Yamaha looks to capitalise on preference for personal mobility post-COVID; to press ahead with retail expansion
New Delhi: Japanese two-wheeler major Yamaha is seeking to leverage on the 'drastic shift' in consumer behaviour, with preference for personal mobility over public transportation brought about by COVID-19, and press ahead with its plans to expand retail footprint in India despite the pandemic-induced disruptions, according to a senior company official.
Yamaha Motor India Group, which had suspended manufacturing operations at its factories at Kanchipuram in Tamil Nadu and Surajpur in Uttar Pradesh from May 15 to May 31 when the second wave of the pandemic hit the country, has started production at the two locations from the beginning of the month to gradually get back to business.
"Within the personal mobility space, two-wheelers prove to be the most viable option of commute due to low maintenance, easy maneuverability and the convenience of riding over multiple terrains. On this front, the future of the Indian two-wheeler industry is strong and reassuring," Yamaha Motor India Group Chairman Motofumi Shitara told PTI.
He further said,"In fact, the pandemic has brought about a drastic shift in consumer purchasing behaviour and the need for personal transport has increased as people prefer personal mobility over shared and public transportation, to ensure social distancing and personal hygiene."
Asked if the pandemic has altered the company's growth plans, investment strategy or expansion ambitions in India, he replied in the negative. "As the year progresses, the company will stand by its commitment to introducing the global excitement of racing and motorcycling culture in India with the help of various products and experiences."
Shitara stressed that "personal mobility will continue to remain a top priority in 2021" and the company "will continue to focus on strengthening our position in the premium segment through a strong product portfolio of 150cc and 250cc motorcycles, and 125cc scooters. Our immediate goal for 2021 is to stabilise sales with the current product portfolio".
He also said the company has witnessed a major shift in trend wherein customers are opting for more lifestyle-driven mobility as opposed to the conventional use seen earlier.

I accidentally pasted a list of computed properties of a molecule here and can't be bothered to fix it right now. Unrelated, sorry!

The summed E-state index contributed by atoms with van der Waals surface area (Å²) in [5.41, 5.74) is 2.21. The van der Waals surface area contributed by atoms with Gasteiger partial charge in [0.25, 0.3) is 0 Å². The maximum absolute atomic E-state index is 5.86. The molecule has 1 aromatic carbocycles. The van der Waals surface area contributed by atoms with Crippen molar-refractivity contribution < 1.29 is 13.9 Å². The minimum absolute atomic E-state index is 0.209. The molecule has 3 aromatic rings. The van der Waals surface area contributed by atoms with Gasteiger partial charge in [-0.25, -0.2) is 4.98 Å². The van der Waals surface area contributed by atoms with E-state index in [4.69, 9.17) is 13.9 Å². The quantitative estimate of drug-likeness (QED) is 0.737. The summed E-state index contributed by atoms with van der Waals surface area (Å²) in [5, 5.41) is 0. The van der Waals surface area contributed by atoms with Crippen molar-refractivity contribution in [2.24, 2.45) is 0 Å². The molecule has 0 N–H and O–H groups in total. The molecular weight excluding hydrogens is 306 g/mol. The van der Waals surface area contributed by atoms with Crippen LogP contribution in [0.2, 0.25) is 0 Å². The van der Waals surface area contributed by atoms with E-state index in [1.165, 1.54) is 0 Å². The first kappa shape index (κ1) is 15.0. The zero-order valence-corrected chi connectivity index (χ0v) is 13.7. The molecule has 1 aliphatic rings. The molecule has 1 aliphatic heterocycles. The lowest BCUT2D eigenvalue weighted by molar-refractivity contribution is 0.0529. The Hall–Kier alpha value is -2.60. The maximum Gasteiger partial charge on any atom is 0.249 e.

"This approach towards two-wheelers has been mainly because of the new generation's fascination with owning products that are technologically advanced, stylish and sporty," Shitara said, adding Yamaha's newly launched FZ-X motorcycle and the Fascino 125 Fi Hybrid scooter would further strengthening its range of offerings.
Yamaha will also continue its retail footprint expansion in India through premium retail outlets despite the pandemic.
"We are also being aggressive at launching our chain of premium 'Blue Square' retail outlets across India, focusing on metro cities and the surrounding districts," he said.
At present, Yamaha has 25 outlets across India covering Tamil Nadu, Karnataka, West Bengal, Jharkhand, Odisha, Assam, Maharashtra, Telangana, Andhra Pradesh and the northeastern states.
"By the end of 2021, we aim to have 100 'Blue Square' outlets pan India, with a target of setting up 300 touch points in the next 2-3 years," Shitara added.
Overall, he said the company has 1,900 customer touch-points across India.
On the impact of the pandemic in its business, Shitara said learning from the experience of last year, the company has been "more alert and prepared to handle the current situation" and plan market approach post lockdown, streamline priorities with respect to potential market, customers, production, and sales targets "to ensure we are two steps ahead in the overall rebound of the retail economy".
"As a result, we were able to register year-on-year growth since July till December in 2020. Even in the first quarter of 2021 (Jan-Mar), we managed 14 per cent year-on-year growth," Shitara said.
Also, with the state governments directing lockdowns this year, the impact of the lockdown was limited with a clearly defined timeline, he said, adding as a result, companies have been able to plan and channel their economic activities better.
"We have also been working closely with our dealers and suppliers to minimise the impact of this interruption and focus on the optimisation of stock," Shitara added.
On production, he said as the company has limited oxygen cylinder requirement in its manufacturing processes, production at both its two plants was not an issue, although it had closed manufacturing operations at the two sites from May 15 to May 31 "to keep our employees mentally and physically healthy".
"From 1st June onwards, production began with a single shift at both plant locations. We have been closely monitoring the safety of our employees and keeping track of the vaccination percentage to ensure everyone has received the much-needed shots.
"Once a certain percentage of employees are vaccinated and deemed healthy, we will ramp up production plans," Shitara said.